A luxury waterfront home in Newport owned by Euromillions winner Gillian Bayford has been put up for sale.
The home, at 2 West Road, is being marketed by Savills with offers over £735,000 being invited for the five-bedroom property.
The four-storey property, called Reflection and only accessible via a private road, is built on a rocky outcrop on the banks of the Tay and offers spectacular views towards the V&A.
Savills’ brochure states: “Reflection is designed to make the most of its waterside setting. The house is built on four storeys with extensive use of glass and balconies to maximise the impact of its spectacular position.
“It is both bright and spacious and offers fantastic living space suitable both as a main residence and as a holiday house, with a high specification finish and luxurious fixtures and fittings.”
The luxury pad had been bought by her former husband Adrian Bayford for £725,000 in 2015 but it is understood he later sold it to his ex-wife’s property company A&G Properties for the knock-down price of £625,000.
The Bayfords won £138 million on Euromillions in 2012 but their nine-year marriage ended the following year.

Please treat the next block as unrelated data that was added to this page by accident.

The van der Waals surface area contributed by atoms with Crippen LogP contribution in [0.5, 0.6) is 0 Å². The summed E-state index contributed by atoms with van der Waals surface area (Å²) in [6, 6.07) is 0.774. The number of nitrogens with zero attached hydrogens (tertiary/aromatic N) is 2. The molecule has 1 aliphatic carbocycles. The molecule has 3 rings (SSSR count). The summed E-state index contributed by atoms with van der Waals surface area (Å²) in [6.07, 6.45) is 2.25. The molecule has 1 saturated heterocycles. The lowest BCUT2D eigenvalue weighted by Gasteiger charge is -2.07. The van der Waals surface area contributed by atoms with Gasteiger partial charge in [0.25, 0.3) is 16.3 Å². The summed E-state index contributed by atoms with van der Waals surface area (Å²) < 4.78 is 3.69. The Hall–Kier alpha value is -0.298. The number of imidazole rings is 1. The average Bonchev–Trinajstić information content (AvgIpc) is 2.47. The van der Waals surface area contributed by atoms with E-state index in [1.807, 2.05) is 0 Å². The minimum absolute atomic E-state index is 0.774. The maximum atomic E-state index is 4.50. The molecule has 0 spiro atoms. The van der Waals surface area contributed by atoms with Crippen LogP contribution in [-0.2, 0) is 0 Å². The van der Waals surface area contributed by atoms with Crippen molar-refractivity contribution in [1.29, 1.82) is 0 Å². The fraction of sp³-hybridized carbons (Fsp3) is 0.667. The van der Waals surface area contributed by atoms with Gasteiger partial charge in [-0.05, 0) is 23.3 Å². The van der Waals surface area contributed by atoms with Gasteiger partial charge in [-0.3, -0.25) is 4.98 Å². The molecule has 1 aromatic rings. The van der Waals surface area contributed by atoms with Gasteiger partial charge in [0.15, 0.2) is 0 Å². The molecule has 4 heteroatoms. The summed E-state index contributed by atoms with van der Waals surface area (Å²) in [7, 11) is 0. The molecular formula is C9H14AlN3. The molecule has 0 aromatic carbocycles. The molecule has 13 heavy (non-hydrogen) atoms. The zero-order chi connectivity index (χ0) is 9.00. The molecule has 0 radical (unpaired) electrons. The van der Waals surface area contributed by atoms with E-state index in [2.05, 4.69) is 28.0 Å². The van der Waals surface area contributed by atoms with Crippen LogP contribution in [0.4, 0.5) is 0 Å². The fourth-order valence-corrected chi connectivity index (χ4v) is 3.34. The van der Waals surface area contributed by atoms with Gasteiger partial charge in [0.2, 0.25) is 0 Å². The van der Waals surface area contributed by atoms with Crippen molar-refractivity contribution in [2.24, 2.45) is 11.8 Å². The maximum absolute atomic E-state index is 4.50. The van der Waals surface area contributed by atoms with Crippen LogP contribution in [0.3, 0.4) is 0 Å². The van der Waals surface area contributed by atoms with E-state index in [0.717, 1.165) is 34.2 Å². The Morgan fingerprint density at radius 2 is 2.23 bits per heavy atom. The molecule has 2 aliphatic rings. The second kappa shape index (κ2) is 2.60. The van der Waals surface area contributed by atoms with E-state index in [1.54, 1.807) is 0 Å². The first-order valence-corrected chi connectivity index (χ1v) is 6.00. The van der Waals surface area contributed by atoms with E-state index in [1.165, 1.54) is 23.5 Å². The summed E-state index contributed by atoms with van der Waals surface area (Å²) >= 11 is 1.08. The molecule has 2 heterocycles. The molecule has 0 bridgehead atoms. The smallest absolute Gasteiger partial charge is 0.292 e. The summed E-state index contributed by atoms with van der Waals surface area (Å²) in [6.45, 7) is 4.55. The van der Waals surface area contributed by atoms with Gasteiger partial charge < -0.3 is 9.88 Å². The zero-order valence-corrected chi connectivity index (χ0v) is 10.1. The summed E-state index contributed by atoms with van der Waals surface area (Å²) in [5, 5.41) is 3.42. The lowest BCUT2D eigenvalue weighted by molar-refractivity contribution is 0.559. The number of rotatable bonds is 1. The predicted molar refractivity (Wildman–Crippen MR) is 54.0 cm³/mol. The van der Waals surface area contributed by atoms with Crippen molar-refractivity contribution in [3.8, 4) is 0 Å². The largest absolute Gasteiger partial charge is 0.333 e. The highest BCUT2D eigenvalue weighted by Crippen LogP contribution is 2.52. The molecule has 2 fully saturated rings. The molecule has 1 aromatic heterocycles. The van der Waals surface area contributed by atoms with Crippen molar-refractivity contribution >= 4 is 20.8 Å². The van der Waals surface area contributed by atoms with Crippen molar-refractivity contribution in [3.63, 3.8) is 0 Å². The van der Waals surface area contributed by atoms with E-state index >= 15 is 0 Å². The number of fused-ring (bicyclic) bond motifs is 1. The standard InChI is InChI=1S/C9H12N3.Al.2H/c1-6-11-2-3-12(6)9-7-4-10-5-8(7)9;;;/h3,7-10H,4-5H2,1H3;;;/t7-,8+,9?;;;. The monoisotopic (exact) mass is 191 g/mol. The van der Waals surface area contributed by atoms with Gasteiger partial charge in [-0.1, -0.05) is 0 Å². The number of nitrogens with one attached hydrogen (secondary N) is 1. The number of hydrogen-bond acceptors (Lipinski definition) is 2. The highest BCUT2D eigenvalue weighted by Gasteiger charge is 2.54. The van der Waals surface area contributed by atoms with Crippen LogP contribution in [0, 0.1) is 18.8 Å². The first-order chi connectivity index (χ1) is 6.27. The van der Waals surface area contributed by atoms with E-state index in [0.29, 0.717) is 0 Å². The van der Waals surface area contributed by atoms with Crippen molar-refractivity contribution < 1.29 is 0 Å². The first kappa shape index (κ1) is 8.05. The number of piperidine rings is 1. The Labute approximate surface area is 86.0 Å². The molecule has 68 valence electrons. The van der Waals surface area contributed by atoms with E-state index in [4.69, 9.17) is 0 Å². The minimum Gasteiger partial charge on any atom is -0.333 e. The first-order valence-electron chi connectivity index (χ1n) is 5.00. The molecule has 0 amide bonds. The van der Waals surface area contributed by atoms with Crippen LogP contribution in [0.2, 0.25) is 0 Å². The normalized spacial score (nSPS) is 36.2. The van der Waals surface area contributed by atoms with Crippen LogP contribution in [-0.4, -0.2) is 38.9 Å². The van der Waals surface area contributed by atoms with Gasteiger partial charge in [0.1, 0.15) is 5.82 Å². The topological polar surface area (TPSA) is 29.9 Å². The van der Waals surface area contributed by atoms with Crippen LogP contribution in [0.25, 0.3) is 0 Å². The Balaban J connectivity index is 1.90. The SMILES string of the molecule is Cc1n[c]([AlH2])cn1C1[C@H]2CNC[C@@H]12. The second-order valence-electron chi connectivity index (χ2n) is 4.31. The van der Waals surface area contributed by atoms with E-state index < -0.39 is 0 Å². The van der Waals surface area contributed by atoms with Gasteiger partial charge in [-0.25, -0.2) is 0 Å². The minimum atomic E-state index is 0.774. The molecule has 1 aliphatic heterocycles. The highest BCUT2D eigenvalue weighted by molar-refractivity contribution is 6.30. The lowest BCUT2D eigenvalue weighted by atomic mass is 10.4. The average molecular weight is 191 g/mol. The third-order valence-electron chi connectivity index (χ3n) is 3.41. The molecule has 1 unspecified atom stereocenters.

The couple split their winnings – the second largest in UK history – equally.
The mother-of-two wed Brian Deans in a the Fairmont Hotel by St Andrews in August, six years to the day after landing her lottery jackpot.
She has become well known for her philanthropy since returning to Tayside.
Born in Kirkcaldy and raised in Carnoustie, she moved back to Scotland after her split from Adrian.
Earlier this year she paid £80,000 for the last Oor Wullie Bucket Trail statue when it was auctioned at the Tayside ARCHIE spring ball raising money for the Tayside Children’s Hospital.
She said she would donate the statue, called A’Body’s Wullie, to the new children’s surgical suite when it opens at Ninewells Hospital in Dundee.
She has also supported the family of Carnoustie youngster Blake McMillan after bankrolling a specially adapted home.
The open plan house was designed to help Blake, who suffers from MeCP2 Duplication Syndrome, one of the rarest illnesses in the world.